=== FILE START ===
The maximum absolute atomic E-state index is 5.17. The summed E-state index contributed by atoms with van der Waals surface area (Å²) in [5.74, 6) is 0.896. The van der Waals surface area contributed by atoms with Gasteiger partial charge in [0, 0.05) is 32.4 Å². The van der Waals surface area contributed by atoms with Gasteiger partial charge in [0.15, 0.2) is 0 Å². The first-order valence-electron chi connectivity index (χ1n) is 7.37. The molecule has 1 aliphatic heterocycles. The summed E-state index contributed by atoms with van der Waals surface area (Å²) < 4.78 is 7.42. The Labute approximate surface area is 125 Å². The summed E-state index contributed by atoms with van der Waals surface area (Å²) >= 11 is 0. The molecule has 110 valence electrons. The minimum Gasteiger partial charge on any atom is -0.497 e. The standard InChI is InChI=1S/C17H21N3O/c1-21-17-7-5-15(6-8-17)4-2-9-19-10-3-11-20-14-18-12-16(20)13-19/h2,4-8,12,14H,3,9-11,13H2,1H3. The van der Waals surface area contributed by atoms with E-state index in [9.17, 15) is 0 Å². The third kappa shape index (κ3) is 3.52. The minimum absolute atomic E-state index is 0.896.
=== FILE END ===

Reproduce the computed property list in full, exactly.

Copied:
The maximum absolute atomic E-state index is 5.17. The summed E-state index contributed by atoms with van der Waals surface area (Å²) in [5.74, 6) is 0.896. The van der Waals surface area contributed by atoms with Gasteiger partial charge in [0, 0.05) is 32.4 Å². The van der Waals surface area contributed by atoms with Gasteiger partial charge in [0.15, 0.2) is 0 Å². The first-order valence-electron chi connectivity index (χ1n) is 7.37. The molecule has 1 aliphatic heterocycles. The summed E-state index contributed by atoms with van der Waals surface area (Å²) < 4.78 is 7.42. The Labute approximate surface area is 125 Å². The summed E-state index contributed by atoms with van der Waals surface area (Å²) >= 11 is 0. The molecule has 110 valence electrons. The minimum Gasteiger partial charge on any atom is -0.497 e. The standard InChI is InChI=1S/C17H21N3O/c1-21-17-7-5-15(6-8-17)4-2-9-19-10-3-11-20-14-18-12-16(20)13-19/h2,4-8,12,14H,3,9-11,13H2,1H3. The van der Waals surface area contributed by atoms with E-state index in [9.17, 15) is 0 Å². The third kappa shape index (κ3) is 3.52. The minimum absolute atomic E-state index is 0.896.